Most and Least Stressful Jobs for 2016

HR & Safety

Stress is inherent in many careers, but professions with an element of personal danger top CareerCast’s 2016 most stressful jobs list.

Coming in at number one are enlisted military personnel, who face many of the stress factors examined by CareerCast, including physical demands, perilous conditions, and personal risk.
As of Oct. 1, 2015, there were 2,326 U.S. military deaths in the War in Afghanistan. An additional 20,083 American service members were wounded in action during the war.
The job of enlisted military is so risky that the U.S Army pays a $100,000 death gratuity to beneficiaries of a soldier who dies while on active duty.
From working in special ops and infantry to armor and field artillery, many veterans face psychological problems and post-traumatic stress disorder, with 30% of soldiers developing mental problems within three to four months of being home.
Although they may not face the same risks as military personnel, firefighters battle heat, flames, physical and mental stress, and high levels of carbon monoxide (CO) and other toxic risks in the areas around fires, placing them as the second most stressful job in CareerCast’s report.
Heart attacks account for 45% of all work-related deaths among firefighters and they are at a significantly increased risk for developing cancer.
The number three and four most stressful professions—airline pilot and police officer—also carry high levels of stress associated with protecting the lives of others.
However, the kind of stress associated with some of the other careers ranked among the Jobs Rated report’s most stressful of 2016 differs vastly.
For example, a public relations executive’s stress comes from tight deadlines and sometimes working to handle communications in a crisis situation.
Event coordinators must achieve a client’s vision for occasions such as a wedding or national conference with a successful end result.
Broadcasters and newspapers reporters also face stressful deadlines and declining job growth—which means the potential for layoffs and poor opportunities for advancement.
Least Stressful Jobs of 2016
Based on the 11 factors evaluated to determine the Jobs Rated stress rankings, informational security analyst ranks at the top of CareerCast’s Least Stressful Jobs list.
With an annual median salary of $88,890 and an 18% growth outlook through 2024, information security analysts fill an important role in protecting sensitive information within a company.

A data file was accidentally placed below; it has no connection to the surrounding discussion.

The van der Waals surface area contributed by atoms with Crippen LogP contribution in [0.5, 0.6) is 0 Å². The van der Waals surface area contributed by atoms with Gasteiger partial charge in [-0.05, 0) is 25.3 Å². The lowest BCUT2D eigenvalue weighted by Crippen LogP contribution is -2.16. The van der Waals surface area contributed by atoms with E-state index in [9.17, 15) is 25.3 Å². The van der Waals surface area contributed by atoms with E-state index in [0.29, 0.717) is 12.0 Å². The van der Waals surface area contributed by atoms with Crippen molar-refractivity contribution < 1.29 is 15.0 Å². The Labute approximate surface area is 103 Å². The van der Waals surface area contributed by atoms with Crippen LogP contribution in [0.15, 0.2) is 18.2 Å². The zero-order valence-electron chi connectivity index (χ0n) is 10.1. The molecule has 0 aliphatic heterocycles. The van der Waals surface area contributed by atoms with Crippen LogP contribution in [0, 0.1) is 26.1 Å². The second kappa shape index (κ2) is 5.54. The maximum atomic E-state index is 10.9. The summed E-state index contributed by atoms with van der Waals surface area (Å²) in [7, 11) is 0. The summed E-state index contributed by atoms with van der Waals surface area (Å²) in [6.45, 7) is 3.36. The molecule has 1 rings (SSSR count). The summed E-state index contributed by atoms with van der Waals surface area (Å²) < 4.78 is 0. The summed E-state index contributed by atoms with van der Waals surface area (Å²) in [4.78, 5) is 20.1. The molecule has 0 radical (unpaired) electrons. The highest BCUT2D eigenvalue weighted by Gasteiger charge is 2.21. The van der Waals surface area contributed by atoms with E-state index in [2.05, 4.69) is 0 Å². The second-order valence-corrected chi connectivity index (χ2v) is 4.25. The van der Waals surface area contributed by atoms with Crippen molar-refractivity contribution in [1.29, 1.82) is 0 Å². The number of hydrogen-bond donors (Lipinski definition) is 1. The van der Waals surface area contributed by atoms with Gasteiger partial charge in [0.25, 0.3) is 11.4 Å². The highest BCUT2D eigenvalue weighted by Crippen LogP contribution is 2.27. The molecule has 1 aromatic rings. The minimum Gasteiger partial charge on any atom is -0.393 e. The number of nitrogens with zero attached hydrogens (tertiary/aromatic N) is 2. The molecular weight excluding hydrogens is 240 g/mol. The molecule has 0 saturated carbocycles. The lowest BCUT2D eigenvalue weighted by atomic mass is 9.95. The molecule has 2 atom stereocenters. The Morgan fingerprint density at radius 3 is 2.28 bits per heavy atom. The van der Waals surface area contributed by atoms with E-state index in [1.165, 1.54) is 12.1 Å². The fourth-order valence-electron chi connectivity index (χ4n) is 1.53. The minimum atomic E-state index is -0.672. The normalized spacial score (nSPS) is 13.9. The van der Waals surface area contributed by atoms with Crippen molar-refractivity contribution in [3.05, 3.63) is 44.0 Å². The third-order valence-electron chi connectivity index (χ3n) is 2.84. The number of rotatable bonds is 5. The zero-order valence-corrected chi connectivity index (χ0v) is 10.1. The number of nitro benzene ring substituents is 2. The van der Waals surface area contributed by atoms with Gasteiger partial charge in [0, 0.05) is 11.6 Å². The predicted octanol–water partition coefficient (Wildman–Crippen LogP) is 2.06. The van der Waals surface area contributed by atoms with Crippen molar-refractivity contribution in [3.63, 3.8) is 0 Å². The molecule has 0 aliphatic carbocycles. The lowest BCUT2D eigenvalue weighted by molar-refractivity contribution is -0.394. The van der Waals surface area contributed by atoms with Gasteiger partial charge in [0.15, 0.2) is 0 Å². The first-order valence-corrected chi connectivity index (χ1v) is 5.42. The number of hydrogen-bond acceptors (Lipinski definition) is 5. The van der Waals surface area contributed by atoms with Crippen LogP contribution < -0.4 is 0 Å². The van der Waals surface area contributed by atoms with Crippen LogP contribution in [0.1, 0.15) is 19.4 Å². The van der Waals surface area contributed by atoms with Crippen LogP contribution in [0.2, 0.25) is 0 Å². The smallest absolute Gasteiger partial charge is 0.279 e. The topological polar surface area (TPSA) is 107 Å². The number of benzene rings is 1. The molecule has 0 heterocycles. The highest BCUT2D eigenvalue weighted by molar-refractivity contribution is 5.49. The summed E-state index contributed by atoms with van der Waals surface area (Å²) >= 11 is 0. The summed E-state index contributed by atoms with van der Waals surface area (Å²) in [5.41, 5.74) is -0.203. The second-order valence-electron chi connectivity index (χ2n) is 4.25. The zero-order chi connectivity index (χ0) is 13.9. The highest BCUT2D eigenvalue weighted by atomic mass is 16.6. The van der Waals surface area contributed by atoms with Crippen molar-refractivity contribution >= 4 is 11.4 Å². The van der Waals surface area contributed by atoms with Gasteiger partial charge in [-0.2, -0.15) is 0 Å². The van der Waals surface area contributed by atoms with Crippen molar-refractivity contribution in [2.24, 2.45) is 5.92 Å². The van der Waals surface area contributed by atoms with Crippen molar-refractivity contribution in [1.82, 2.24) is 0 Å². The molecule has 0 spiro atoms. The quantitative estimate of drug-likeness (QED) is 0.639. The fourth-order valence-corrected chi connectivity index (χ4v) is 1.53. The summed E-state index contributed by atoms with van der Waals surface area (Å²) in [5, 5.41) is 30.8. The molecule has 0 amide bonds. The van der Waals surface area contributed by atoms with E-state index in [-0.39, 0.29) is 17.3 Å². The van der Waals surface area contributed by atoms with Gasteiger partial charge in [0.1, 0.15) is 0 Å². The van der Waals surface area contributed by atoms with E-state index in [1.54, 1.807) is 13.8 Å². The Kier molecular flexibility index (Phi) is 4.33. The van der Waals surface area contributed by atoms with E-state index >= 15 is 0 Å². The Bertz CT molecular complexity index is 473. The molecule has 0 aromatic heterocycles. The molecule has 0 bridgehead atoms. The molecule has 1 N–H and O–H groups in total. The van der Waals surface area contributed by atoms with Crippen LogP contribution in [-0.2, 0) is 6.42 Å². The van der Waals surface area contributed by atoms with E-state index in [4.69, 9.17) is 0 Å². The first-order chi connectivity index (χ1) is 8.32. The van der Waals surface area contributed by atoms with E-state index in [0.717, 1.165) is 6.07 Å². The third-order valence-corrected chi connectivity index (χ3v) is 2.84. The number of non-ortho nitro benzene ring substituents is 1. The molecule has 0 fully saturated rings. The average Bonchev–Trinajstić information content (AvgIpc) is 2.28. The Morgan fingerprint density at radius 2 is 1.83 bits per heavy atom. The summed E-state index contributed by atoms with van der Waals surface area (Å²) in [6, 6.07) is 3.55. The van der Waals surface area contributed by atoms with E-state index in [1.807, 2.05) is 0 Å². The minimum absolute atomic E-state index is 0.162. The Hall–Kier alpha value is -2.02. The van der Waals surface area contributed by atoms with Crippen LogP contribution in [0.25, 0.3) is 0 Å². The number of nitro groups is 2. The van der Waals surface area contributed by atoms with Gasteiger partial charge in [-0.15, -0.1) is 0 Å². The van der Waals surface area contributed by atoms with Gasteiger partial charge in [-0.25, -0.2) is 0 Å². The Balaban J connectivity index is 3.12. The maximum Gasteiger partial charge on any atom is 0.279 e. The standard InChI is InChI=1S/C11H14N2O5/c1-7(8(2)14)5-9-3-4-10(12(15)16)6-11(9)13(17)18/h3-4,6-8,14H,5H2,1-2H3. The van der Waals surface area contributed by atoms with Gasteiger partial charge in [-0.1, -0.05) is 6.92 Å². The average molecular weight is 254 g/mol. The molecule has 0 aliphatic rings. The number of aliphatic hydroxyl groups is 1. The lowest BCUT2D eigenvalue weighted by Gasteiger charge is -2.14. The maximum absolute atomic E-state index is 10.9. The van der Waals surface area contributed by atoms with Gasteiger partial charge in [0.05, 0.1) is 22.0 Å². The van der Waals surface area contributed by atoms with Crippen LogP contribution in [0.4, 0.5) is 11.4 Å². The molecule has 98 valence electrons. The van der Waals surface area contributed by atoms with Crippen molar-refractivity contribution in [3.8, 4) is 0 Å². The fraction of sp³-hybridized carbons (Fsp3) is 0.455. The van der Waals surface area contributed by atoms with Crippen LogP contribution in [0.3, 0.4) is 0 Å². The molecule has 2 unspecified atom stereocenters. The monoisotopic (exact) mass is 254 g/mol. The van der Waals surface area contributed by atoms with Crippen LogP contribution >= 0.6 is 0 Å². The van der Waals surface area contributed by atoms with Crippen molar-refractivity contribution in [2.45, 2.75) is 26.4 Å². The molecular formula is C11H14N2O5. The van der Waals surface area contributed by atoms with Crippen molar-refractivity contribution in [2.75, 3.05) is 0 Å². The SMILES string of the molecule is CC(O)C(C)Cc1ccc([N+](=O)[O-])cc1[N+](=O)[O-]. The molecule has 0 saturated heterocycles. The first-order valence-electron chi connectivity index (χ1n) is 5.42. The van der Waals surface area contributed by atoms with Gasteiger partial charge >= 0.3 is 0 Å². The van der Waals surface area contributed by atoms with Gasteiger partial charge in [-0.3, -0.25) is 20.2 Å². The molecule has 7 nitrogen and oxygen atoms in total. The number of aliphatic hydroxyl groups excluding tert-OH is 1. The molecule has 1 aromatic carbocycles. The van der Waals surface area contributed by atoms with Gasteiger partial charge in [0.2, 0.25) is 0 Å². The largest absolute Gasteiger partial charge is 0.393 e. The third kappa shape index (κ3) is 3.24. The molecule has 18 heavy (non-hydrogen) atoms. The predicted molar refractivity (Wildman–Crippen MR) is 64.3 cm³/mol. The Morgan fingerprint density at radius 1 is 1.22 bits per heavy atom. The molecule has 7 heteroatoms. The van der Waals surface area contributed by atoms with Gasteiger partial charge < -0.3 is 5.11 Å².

While several of the least stressful jobs, such as hair stylist, medical records technician, and jeweler don’t require a bachelor’s degree, landing a less stressful job may require a higher level of education.
Of the 10 least-stressful jobs, the majority require at least a bachelor’s degree. Audiologists and tenured university professors require postsecondary education and some positions require doctorates.
Most Stressful Jobs of 2016:

Profession Stress Score  Median Salary Growth Outlook
Enlisted Military Personnel 84.78 $27,936*          N/A
*Source: United States Army. Refers to E4 Specialist or Corporal with 4 years of experience
Firefighter 60.59 $45,970 5%
Airline Pilot 60.46 $103,390 5%
Police Officer 53.82 $58,630 4%
Event Coordinator 49.93 $46,490 10%
Public Relations Executive 48.46 $55,680 6%
Corporate Executive (Senior) 47.46 $102,750 6%
Broadcaster 47.30 $29,010 -11%
Newspaper Reporter 46.76 $37,200 -9%
Taxi Driver 46.33 $23,210 13%

Least Stressful Jobs of 2016: 

Profession Stress Score Median Salary Growth Outlook
Information Security Analyst 3.80 $88,890 18%
Diagnostic Medical Sonographer 4.00 $62,540 24%
University Professor (Tenured) 6.94 $70,790 13%
Hair Stylist 7.47 $23,200 10%
Medical Records Technician 7.55 $35,900 15%
Medical Laboratory Technician 8.98 $49,310 16%
Jeweler 9.10 $36,870 -11%
Audiologist 9.30 $73,060 29%
Dietitian 10.23 $56,950 16%
Librarian 10.58 $56,170 2%

To rank the most and least stressful careers from the 200 professions on the Jobs Rated report, CareerCast evaluated 11 stress factors: travel required, growth potential, deadlines, working in the public eye, competition in the field, physical demands, environmental conditions, hazards encountered on a regular basis, own life at risk, life of others at risk, and meeting or interacting with the public at large.
Source for median annual salary and projected hiring growth by 2024: U.S. Bureau of Labor Statistics.


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